Head of Marketing
Over the past 18 months, we have seen a flurry of new regulations coming into enforcement. Arguably the most popular amongst those, are Open Banking and the EU General Data Protection Regulation (GDPR) – an interesting mix when you look at the requirements. For example, both Open Banking and GDPR were aimed at giving power back to the consumer BUT one cannot overlook the paradoxes, and in there lies the complexity.
Broadly speaking, Open Banking is the use of open Application Programme Interfaces (APIs) that enable developers to build applications/services around financial institutions. The idea is to bring more competition and innovation to financial services, by offering better products and services. The introduction of Open Banking gives power back to the consumer, allowing them to decide who should have access to their data and what services can be provided by this data. The reforms require all EU-regulated banks to enable the sharing of your financial data, such as spending habits, with authorized providers – so long as you have given permission for them to share your data. In doing so, the policy around how banks handle financial information has changed.
Of course, with more and more open APIs, security and privacy become major concerns. This is because Open Banking brings down traditional security barriers. In order to make available their customer’s personal or business current account information externally, banks need open communication ports to provide access to third-party providers (TPPs) that exist beyond the banks’ perimeters. This means the banks’ security perimeters are stretched outside their existing perimeters, increasing the risk of cyber attacks.
Transferring client data to and from these TPPs exposes the data to more risks. It involves taking the data from its legacy systems where it’s safe(r), and moving it to where it can be compromised, whether during transit, at-rest (storage) or in-use. The TPPs running their security controls are now responsible for protecting any shared data they process. Any inadequate protection of data could result in potential fraudulent financial activity, reputational damage and jeopardise the Open Banking initiative. More importantly, it could completely undermine the trust their customers have given the banks.
On the other hand, GDPR empowers consumers to restrict access to data. It aims at empowering the consumer to take ownership over their data, adding more control on how financial institutions collect, process and distribute their personally identifiable information (PII). GDPR has certainly been a major challenge for many financial institutions (and beyond), as the reforms empower consumers to the Right to be Forgotten, Right to Erasure and Rectification, Subject Access Requests, Explicit Consent and so on. The challenge is not so much the rights themselves but more the data the banks hold. Many financial institutions have imperfect data and aren’t always aware of where the data is within their organisation, who has had access to it, nor how to find it. It is these challenges around data that make compliance with GDPR so complex and why technology is top of mind.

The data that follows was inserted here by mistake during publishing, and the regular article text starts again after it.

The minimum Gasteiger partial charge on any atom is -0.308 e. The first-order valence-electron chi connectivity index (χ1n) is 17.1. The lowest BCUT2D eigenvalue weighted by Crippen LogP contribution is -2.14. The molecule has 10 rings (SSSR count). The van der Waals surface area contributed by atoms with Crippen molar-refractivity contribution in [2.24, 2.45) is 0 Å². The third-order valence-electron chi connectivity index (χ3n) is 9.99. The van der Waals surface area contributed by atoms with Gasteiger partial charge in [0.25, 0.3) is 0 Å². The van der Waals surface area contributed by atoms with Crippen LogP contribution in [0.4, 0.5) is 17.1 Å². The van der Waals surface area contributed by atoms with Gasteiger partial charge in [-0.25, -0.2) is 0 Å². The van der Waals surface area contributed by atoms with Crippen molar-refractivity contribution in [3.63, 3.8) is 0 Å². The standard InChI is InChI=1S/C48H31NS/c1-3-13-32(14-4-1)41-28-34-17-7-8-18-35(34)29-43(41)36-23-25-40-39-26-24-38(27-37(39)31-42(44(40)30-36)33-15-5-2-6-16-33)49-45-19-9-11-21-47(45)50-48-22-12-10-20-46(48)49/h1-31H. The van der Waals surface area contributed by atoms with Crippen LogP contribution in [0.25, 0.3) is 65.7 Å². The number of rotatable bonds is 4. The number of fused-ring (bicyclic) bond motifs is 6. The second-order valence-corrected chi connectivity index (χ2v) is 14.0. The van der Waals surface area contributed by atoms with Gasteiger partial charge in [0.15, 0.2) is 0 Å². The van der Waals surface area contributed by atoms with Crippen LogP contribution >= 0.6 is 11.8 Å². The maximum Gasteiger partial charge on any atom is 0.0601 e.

Many working within Financial Services may often find themselves bewildered with Open Banking and GDPR, one is asking for data to shared/seen, whilst the other is saying it needs to be withheld/kept private. To become compliant with both, banks have invested huge sums of money into its architectures to improve the ability to both share and protect data, also known as data privacy. So why the big investment? Is it simply to become compliant and avoid fines or is there something else in the works?
Avoiding regulatory fines and reputational damage (affecting share price) are certainly two of the main motivators. However, the banks have something more to fear. Enter; Apple, Amazon, Facebook, and Google, also known as TechFin – large organisations with the technology, resources and budgets to revolutionise banking. Far-fetched? Ask yourself, what did Amazon do to the traditional brick and mortar retailers? What did Apple just launch (not to say it is revolutionary, but it’s a start)? It comes down to adapt or die in the global movement towards digital. We as consumers expect a seamless digital journey, whereby, we have unfettered access to banking globally. If I asked you to check your bank account balance today, you would reach for your phone – this is exactly the convenience and journey we all want. However, an app is not enough. Open Banking is proof we want more product offerings, more services and better customer experiences.
Unfortunately, banks are constrained by the 30+ year-old legacy systems they still use today, making the journey towards digital complex and very slow. In turn, they are struggling to provide new innovate offerings due to legacy and other factors which take their focus away from innovating, including regulation and political instability. This is where FinTech and TechFin differ. Many define FinTech by the likes of Monzo, Revolut, OakNorth and so on, but in fact, these are outliers. Yes, these particular FinTechs are threatening to banks but more generally, FinTech is about enabling the banks to digitalise, offer better products and compete against the likes of TechFin. However, as in Open Banking, to digitalise requires data to be moved from where it is safe to where it is more exposed and vulnerable to risks. The question is how do banks make the data secure, yet mobile? Protected, yet accessible? Available to all, yet visible to view? It all comes down to data privacy.
We expect digital but we, as individuals, also expect our data to be protected and the regulator demands it! This is the challenge and why data privacy is no longer a nice to have but a must have…